Cutting Down Design Time

Sept. 1, 2005
Ian Bell looks at how reconfigurable I/O technology is providing test system developers with the benefits of custom hardware development but without development-time penalties.

Software has become the key element enabling test system designers to keep pace with rapidly changing designs. It is at the heart of today's virtual instrument systems. The availability of a powerful, yet easy-to-use graphical programming language, such as National Instruments' LabVIEW, has accelerated virtual instrumentation into the mainstream of test system design and product design.

Product designers have identified many instances where reconfigurability is needed at the hardware level: providing highly deterministic performance and true parallel execution are two examples. Most designs now employ FPGAs to get this easily reconfigurable performance. It should be no surprise that test instrument designers are also using FPGAs to bring flexibility and power to their instrument architectures. However, this power and flexibility is only available to them and not the broader community of test-system designers.

Test-system designers have experienced the same pressures as the developers of individual test instruments—driving the need for FPGA-based reconfigurable I/O (RIO) devices. RIO devices alone were not enough to drive the adoption of FPGAs in test systems. Again, it is graphical programming systems that are moving the process away from traditional FPGA development complexity, allowing designs to be produced rapidly. RIO technology brings together high-performance FPGA devices with flexible I/O. The I/O-enabled FPGA is then connected to a processor, often running an RTOS, and then packaged to suit the application. Common configurations include PCI or PXI boards for use in traditional PCI-based desktop PCs or more rugged PXI-based modular systems, with the FPGA and I/O hosted on the board, and the connection to the system processor made via the standard PCI/cPCI bus. Addressing requirements for greater ruggedness, portability and integration, the NI CompactRIO system integrates the FPGA into the CompactRIO backplane, with industrial-grade I/O provided by a range of hot-swappable I/O cartridges and a direct connection to an embedded 32-bit CPU running LabVIEW Real Time.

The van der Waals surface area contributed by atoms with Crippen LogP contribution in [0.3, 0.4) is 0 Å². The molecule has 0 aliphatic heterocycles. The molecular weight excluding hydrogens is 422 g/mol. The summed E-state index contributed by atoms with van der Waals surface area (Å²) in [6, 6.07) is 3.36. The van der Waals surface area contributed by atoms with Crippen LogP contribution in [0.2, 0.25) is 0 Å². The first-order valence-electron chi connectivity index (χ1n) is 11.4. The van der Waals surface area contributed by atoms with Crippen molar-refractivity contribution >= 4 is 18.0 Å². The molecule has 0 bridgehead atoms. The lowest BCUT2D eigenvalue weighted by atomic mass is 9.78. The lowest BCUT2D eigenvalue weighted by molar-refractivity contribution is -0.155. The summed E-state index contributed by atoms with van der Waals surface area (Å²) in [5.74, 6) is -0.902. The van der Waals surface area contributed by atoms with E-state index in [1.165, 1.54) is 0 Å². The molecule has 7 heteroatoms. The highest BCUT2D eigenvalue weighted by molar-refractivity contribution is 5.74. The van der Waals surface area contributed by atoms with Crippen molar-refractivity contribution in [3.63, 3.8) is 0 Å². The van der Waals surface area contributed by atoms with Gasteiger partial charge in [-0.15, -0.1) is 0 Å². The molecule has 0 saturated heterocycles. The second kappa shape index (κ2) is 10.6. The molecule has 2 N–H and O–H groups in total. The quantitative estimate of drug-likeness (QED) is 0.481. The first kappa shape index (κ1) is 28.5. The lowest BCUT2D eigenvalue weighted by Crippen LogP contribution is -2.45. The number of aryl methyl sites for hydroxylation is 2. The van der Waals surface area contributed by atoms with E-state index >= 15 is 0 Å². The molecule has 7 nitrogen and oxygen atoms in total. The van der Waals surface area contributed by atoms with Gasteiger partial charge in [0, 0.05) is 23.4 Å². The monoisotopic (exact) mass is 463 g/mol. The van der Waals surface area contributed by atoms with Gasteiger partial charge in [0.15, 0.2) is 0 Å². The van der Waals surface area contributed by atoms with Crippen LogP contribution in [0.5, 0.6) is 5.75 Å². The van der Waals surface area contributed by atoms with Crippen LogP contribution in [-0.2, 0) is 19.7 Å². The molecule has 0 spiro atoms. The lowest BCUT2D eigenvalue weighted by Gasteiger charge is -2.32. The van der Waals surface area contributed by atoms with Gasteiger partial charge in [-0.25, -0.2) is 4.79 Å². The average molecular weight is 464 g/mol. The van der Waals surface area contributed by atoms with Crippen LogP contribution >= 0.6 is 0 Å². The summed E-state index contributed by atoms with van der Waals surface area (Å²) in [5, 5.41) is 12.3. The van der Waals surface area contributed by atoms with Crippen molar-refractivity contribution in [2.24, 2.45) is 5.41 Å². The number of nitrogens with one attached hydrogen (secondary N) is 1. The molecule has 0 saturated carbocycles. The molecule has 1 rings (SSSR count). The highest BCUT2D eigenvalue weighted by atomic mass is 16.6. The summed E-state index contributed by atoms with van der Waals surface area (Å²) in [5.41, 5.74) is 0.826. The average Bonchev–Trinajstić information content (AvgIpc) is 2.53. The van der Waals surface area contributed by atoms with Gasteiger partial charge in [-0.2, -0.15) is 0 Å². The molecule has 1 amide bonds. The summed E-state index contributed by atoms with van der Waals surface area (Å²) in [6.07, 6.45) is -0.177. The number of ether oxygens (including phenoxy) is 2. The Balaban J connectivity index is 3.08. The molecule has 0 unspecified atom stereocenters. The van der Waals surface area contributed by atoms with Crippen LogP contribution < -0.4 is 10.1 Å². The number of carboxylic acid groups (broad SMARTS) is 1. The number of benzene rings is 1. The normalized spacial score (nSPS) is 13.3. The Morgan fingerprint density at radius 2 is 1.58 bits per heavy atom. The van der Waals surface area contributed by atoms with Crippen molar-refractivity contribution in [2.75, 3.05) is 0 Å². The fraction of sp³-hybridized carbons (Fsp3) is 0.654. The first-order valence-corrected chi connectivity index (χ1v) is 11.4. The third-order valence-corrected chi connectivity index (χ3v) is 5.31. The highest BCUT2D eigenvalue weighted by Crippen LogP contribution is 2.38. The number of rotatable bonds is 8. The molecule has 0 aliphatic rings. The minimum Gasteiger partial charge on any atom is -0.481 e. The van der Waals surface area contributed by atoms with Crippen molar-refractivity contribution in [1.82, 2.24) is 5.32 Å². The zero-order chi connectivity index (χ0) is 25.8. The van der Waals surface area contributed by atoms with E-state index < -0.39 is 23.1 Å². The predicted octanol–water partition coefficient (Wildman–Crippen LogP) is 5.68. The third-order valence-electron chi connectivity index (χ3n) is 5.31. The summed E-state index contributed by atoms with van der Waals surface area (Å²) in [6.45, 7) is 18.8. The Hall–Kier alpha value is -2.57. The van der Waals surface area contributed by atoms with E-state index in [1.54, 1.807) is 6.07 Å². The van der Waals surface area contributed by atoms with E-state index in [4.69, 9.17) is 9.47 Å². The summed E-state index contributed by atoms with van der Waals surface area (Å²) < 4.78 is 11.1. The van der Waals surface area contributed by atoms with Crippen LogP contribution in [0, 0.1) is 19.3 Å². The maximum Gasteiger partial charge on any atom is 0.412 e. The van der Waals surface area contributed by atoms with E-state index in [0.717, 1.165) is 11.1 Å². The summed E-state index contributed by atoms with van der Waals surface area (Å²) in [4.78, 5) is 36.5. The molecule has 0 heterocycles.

RIO technology is allowing test-system developers to have all the benefits of custom hardware development without drastically increasing development time. A typical test application of RIO is engine simulation for testing ECUs. RIO technology is ideal for this application. Once a single cylinder in the engine is simulated using an RIO device, the other cylinders are easily added by replicating the first. The FPGA means that all cylinder simulations operate truly in parallel. Redeveloping the system to add support for ECUs for larger engines also becomes a much shorter task.

Looking to the future, it will soon be possible to open up the FPGA in high-performance modular instruments, allowing it to be reconfigured using LabVIEW. The FPGA is used in many timing, synchronisation, and triggering functions. Allowing for reconfiguration right on the modular instrument means the test-system developer has much greater control over these features, and will lead to much more tightly integrated custom synchronisation solutions. In fact, virtual instrumentation including RIO technology is expanding into a broader range of applications across not only test, but control and design as well.

In control, RIO technology, when allied with a real-time OS and industrial-grade hardware, brings tight timing and true parallel, deterministic control to a much broader range of users. Graphical programming and RIO technology are allowing control engineers to build sophisticated motion-control solutions without having to resort custom hardware designs.

In system design, RIO technology enables the rapid prototyping of sophisticated designs at lower cost. With many modern electronic-system designs being based on a 32bit CPU, connected to an FPGA, RIO technology is now part of the ideal rapid prototyping platform, allowing system designers to try out design approach and algorithms in the real-world before committing to custom hardware development. Off-the-shelf RIO technology even enables the rapid deployment of embedded systems for low to medium volume applications like custom machine control.

The real world is inherently parallel, just like FPGAs, and just like graphical programming languages. Whether you are testing real-world products, controlling real-world processes, or designing real-world systems, graphical programming and RIO technology is the best approach to building systems faster.

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